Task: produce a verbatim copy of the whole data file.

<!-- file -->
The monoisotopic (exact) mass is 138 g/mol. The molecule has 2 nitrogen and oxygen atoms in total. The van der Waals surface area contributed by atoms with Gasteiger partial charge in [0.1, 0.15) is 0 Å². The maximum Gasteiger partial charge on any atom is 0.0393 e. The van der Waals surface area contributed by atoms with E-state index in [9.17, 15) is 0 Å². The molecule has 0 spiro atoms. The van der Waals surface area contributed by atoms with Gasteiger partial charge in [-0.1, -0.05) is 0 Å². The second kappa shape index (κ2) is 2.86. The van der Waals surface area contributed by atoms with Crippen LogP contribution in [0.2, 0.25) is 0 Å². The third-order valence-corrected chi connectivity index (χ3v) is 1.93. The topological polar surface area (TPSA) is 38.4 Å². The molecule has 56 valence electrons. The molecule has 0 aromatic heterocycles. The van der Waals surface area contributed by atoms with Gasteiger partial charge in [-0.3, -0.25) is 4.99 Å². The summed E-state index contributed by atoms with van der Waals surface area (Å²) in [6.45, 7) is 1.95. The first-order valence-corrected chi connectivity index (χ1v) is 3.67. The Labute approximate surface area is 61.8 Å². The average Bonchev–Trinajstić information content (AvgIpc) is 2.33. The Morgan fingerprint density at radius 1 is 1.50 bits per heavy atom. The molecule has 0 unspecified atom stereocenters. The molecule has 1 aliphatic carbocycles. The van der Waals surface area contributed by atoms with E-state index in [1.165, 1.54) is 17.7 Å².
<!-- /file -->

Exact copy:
The monoisotopic (exact) mass is 138 g/mol. The molecule has 2 nitrogen and oxygen atoms in total. The van der Waals surface area contributed by atoms with Gasteiger partial charge in [0.1, 0.15) is 0 Å². The maximum Gasteiger partial charge on any atom is 0.0393 e. The van der Waals surface area contributed by atoms with E-state index in [9.17, 15) is 0 Å². The molecule has 0 spiro atoms. The van der Waals surface area contributed by atoms with Gasteiger partial charge in [-0.1, -0.05) is 0 Å². The second kappa shape index (κ2) is 2.86. The van der Waals surface area contributed by atoms with Crippen LogP contribution in [0.2, 0.25) is 0 Å². The third-order valence-corrected chi connectivity index (χ3v) is 1.93. The topological polar surface area (TPSA) is 38.4 Å². The molecule has 56 valence electrons. The molecule has 0 aromatic heterocycles. The van der Waals surface area contributed by atoms with Gasteiger partial charge in [-0.3, -0.25) is 4.99 Å². The summed E-state index contributed by atoms with van der Waals surface area (Å²) in [6.45, 7) is 1.95. The first-order valence-corrected chi connectivity index (χ1v) is 3.67. The Labute approximate surface area is 61.8 Å². The average Bonchev–Trinajstić information content (AvgIpc) is 2.33. The Morgan fingerprint density at radius 1 is 1.50 bits per heavy atom. The molecule has 0 unspecified atom stereocenters. The molecule has 1 aliphatic carbocycles. The van der Waals surface area contributed by atoms with E-state index in [1.165, 1.54) is 17.7 Å².